VOL. 10 | NO. 13 | Saturday, March 25, 2017
EMPHASIS: Senior Care
From Art to Zumba, Memphis Seniors Taking Steps to Keep Mind & Body Fit
By Michael Waddell
For people like Bill Wilson, 74, keeping active mentally as well as physically is the key to a healthier life.
Ginny Dunn conducts two morning Zumba classes at the Bartlett Senior Center, which touts more than 1,800 active members. The center offers exercise and dance lessons, plus language classes and a range of other activities.
(Memphis News/Andrew J. Breig)
“The more active you stay, the happier you are going to be, the better you will feel, and probably the longer you will live and enjoy doing it,” said Wilson. “I have a stationary bike in the house and ride it every day. I can testify that I do feel better when I exercise. I try to stay as active as I can, but, you know, age and arthritis catch up with you.”
The Memphis area boasts plenty of programs geared specifically for the 50-and-older demographic, including a wide range of community gatherings, senior recreational centers and age-restricted communities that feature fun and engaging activities.
Wilson, a former teacher at the University of Tennessee Health Science Center, is retired but stays busy as an amateur astronomer and genealogist, as a volunteer at WYPL radio and WKNO-TV, and as a volunteer and docent at Shelby Farms Park, which offers its Wise Trek program for the 50-plus crowd.
“We started the program about three years ago, and it’s been really popular,” said Natalie Wilson, Shelby Farms’ senior manager of visitor experience. “One of things that is critical for us is to be able to engage all of those who use and enjoy the natural resources of the park.”
Trekkers can ride their bikes on the Shelby Farms Greenline, take part in a gardening workshop, go horseback riding or play a round of disc golf.
“Our Wise Trek program focuses on socialization, health and wellness, engagement and environmental education,” said Wilson. “We have opportunities that encompass every piece of Shelby Farms Park’s mission.”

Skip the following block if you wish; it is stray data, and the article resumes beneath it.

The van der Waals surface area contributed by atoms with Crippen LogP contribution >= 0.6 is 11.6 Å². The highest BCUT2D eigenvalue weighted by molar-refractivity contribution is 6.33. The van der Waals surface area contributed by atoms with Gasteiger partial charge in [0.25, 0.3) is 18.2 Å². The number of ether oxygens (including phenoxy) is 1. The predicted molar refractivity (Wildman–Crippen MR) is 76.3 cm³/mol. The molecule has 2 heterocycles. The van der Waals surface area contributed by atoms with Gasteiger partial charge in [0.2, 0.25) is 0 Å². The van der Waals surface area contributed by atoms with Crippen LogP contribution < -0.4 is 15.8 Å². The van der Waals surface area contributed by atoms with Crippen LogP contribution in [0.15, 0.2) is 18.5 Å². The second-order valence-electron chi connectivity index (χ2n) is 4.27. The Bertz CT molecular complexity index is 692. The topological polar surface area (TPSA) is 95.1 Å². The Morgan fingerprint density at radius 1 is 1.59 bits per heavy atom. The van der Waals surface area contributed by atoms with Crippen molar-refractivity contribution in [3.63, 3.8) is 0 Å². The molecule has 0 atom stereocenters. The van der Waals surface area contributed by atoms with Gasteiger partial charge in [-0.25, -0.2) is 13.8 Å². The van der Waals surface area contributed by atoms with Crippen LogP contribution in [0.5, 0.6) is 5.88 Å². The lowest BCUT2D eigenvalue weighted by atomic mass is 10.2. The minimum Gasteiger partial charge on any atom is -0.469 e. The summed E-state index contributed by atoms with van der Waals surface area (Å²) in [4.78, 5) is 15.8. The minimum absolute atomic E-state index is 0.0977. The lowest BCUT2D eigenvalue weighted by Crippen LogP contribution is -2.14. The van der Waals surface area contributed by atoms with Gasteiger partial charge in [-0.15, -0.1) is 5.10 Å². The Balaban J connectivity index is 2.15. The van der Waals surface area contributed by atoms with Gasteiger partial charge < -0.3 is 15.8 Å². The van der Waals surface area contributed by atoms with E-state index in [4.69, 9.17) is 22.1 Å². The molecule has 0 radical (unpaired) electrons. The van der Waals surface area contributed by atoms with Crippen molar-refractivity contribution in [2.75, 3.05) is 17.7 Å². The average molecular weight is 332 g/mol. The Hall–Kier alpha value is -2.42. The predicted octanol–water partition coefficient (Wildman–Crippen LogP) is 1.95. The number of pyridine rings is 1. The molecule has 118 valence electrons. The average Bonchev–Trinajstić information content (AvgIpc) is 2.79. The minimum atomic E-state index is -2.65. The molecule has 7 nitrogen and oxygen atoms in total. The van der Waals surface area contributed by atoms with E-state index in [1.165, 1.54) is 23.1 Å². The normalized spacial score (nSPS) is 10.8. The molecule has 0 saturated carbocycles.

The program’s book club kicks off its third year in April, and trekkers can also enjoy activities such as board game meetups; nature hikes; free fitness classes, including tai chi and strength and balance; field trips; and Arts in the Park, with a weekly environmental sketching class.
“For field trips, we do walking tours, classroom tours, and bus tours where our interpretive docent or educator gets on the bus with the groups and takes them around the park,” Wilson said.
Shelby Farms Park Conservancy works to establish relationships with local community centers and churches to set up tours for senior groups.
Some tours led by Bill Wilson might even include the story of a broken gravestone from the late 1800s on the Tour de Wolf trail along the east end of the park. He traced the genealogy of the names of husband and wife listed there to find out their story.
Another inexpensive and easy way to stay active and social is to join a community center, such as the Bartlett Senior Center located across from Bartlett High School. Anyone 50 or older is eligible to participate in the center’s wide-ranging activities.
“Our exercise classes are very popular,” said Holly Salmon, activities coordinator at the center, which touts more than 1,800 active members. “We have Zumba and stretch classes, tai chi and yoga, as well as dance lessons for ballroom and line dancing.”
For keeping mentally fit, many of the center’s members also come in to play board games such as chess, Scrabble and dominoes, and some take language classes to learn Spanish or French. Adult coloring books and sewing also have become popular options in the past few years.
“On Mondays and Fridays, we even have a group that gets together and plays instruments and sings,” said Salmon. “This spring, we will also start our fishing club back up.”
Amenities at the center include a computer lab with internet access; free Wi-Fi; billiards tables; a library/book exchange; cable TV; and an exercise room with treadmills, ellipticals and weights. MIFA donates lunch to the center every weekday.
Many classes are free with an annual $15 membership, while some have a small additional cost.
Age-restricted living communities are also offering resident more ways to keep active. Brookdale Dogwood Creek in Germantown is home to 195 residents over age 55 and provides independent living, assisted living and memory care services.
“We have activities going on in every single area of the building,” said Angela Bowden, Brookdale Dogwood Creek executive director, who notes that the facility has several residents who are older than 100.
Amenities at the community include an indoor swimming pool, hot tub/spa, gym, movie theater, garden, woodworking shop, library and putting green, plus activities such as art classes, ballroom dancing and even a happy hour throughout the week.
“Our dedicated memory care unit called Clairbridge also gives residents the chance to enjoy activities like flower arranging, bingo, crafts and special outings,” Bowden said.